On the flip side of this I came across one innovation this week that really caught my eye, and it brings me back to the dairy industry. Use by labels. They’ve been a common sight on most food products for decades, and something that we all probably don’t give too much thought to until we smell something slightly turned at the back of our refrigerator. These little stickers haven.t changed all that much over the years, and to this day there are people who still hesitate over sell by, use by and best before dates.

Probably, like most people, you air on the side of caution when it comes to perishable food, and this is probably not a very bad thing, food safety being so important it’s natural that we’d more than likely throw something out rather than risk getting sick or worse. There is a problem here though; this leads to a huge amount of food waste, as in millions of tonnes per annum. Not only does this mean vast amounts of money gone, but it adds to our rubbish problem as well as draining resources needed for people and countries in need. If we could be a bit more informed, maybe we wouldn’t dump so much.

And so with that in mind the dairy industry is experimenting with a new type of label that will more accurately let you know when a product is no longer safe to eat. The idea is to have an enzyme under these stickers which degrades as the product degrades and, when the product has really gone off, the label becomes bumpy to indicate that it should not be consumed. Potentially this could add to the shelf life of products, reduce waste and even prevent people eating spoiled food by mistake.

This type of innovation is the best of all worlds, combining technology, money-saving, and an element of improving the way we do things, and, what’s more, it’s in an industry you wouldn’t automatically associate with this type of innovation or forward thinking.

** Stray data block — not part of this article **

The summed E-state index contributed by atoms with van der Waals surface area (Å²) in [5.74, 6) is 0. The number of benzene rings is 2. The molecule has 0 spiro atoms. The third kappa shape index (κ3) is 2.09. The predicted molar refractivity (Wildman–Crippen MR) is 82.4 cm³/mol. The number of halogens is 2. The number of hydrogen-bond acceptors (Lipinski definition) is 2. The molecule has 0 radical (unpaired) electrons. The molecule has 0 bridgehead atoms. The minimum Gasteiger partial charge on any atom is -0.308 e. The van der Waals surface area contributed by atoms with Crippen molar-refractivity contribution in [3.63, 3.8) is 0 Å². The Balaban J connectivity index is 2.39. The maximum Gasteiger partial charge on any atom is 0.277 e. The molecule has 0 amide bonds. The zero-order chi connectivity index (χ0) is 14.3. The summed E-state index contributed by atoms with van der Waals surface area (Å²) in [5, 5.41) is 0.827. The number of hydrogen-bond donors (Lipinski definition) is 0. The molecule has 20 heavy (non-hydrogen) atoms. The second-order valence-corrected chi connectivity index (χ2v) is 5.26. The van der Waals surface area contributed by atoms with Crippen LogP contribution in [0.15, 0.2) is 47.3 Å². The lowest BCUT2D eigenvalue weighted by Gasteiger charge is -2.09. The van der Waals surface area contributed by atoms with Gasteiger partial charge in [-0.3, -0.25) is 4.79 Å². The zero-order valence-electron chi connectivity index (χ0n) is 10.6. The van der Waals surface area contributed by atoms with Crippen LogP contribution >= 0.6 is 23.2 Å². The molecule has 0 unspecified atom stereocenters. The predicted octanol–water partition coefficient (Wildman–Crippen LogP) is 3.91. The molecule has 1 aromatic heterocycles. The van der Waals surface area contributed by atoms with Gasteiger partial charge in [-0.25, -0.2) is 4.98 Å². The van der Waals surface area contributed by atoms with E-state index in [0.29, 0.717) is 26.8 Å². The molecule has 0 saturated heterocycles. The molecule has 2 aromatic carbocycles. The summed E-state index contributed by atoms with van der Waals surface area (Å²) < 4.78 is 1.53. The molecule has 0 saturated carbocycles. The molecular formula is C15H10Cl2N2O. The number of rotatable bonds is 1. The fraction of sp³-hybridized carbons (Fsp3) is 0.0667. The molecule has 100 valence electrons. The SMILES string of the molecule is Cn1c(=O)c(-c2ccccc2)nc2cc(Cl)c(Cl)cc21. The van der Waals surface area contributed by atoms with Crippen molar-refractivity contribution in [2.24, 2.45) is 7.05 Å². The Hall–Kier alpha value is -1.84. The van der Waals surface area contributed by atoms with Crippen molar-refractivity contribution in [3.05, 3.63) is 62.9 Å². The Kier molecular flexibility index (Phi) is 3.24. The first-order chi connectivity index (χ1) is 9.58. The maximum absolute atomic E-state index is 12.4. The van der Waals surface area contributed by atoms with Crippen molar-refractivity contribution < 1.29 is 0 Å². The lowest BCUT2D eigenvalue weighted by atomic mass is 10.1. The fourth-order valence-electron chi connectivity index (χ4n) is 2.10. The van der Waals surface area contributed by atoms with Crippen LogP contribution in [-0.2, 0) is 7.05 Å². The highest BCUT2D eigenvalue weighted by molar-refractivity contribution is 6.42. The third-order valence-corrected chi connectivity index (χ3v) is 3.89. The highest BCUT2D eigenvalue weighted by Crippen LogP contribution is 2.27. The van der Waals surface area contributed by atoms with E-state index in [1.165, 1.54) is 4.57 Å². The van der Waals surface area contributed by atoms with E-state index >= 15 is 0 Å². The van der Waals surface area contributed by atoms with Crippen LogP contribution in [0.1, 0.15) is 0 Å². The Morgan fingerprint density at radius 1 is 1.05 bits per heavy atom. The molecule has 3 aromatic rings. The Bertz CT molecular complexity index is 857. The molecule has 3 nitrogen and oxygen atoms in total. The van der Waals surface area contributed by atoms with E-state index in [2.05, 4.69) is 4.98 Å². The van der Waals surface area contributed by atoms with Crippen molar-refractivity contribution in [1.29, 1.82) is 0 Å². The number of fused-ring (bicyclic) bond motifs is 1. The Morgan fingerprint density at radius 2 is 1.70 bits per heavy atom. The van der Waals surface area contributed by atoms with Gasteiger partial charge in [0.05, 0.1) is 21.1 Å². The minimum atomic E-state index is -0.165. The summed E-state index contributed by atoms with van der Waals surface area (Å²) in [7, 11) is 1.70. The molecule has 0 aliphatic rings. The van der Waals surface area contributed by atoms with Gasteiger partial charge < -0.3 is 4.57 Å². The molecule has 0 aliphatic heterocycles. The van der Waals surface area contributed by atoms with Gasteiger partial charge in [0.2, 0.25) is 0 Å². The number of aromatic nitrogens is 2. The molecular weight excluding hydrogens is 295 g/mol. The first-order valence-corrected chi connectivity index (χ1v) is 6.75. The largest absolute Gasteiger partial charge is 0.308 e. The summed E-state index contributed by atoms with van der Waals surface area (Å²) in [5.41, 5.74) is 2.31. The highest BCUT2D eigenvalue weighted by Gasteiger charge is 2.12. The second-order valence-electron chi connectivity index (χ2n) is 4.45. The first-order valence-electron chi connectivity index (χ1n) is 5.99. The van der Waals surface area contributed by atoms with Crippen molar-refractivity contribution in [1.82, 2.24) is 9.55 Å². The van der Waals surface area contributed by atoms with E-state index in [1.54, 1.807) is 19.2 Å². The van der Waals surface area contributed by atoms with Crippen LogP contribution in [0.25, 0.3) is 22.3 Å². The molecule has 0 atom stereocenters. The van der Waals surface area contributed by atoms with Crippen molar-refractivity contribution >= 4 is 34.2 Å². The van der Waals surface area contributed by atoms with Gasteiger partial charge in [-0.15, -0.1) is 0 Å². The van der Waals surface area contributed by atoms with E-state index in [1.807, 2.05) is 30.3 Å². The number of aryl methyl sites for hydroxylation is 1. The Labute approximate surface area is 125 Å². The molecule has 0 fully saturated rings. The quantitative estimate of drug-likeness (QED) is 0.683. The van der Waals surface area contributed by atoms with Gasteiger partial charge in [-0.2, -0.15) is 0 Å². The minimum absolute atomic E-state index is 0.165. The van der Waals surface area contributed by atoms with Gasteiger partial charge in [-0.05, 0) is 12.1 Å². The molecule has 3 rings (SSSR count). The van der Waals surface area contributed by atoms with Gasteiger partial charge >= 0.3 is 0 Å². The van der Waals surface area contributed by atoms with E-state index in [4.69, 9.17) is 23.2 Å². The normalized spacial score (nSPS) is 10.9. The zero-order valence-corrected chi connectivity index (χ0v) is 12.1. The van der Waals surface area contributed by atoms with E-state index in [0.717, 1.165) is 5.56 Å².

Skipping the entire product cycle and testing one idea might pay off

Skipping the entire product cycle and testing one idea might pay off

This doesn’t have to be so pronounced or technology driven though, Industry can innovate by radically changing processes also. I read an example of a manufacturing company that instead if spending years developing a new product, mass producing it and marketing it and potentially ending up with something that wouldn’t sell thus costing them time and money, created one prototype in a lab and gave it to an existing customer at a loss. This process took months instead of weeks and they were able to field test the product before going through the entire product cycle.

Yes, this was done at a loss, but a significantly less financial burden than if they had done their traditional process. This innovation was a leap of faith for everyone involved as it meant bending or even ignoring their traditional methods and structures,  By doing this though they were able to beat a competitor to market and see how well the product would work in real life while only spending a fraction of the time doing it. Innovation in this case was pushing the boundaries, but ultimately paid off.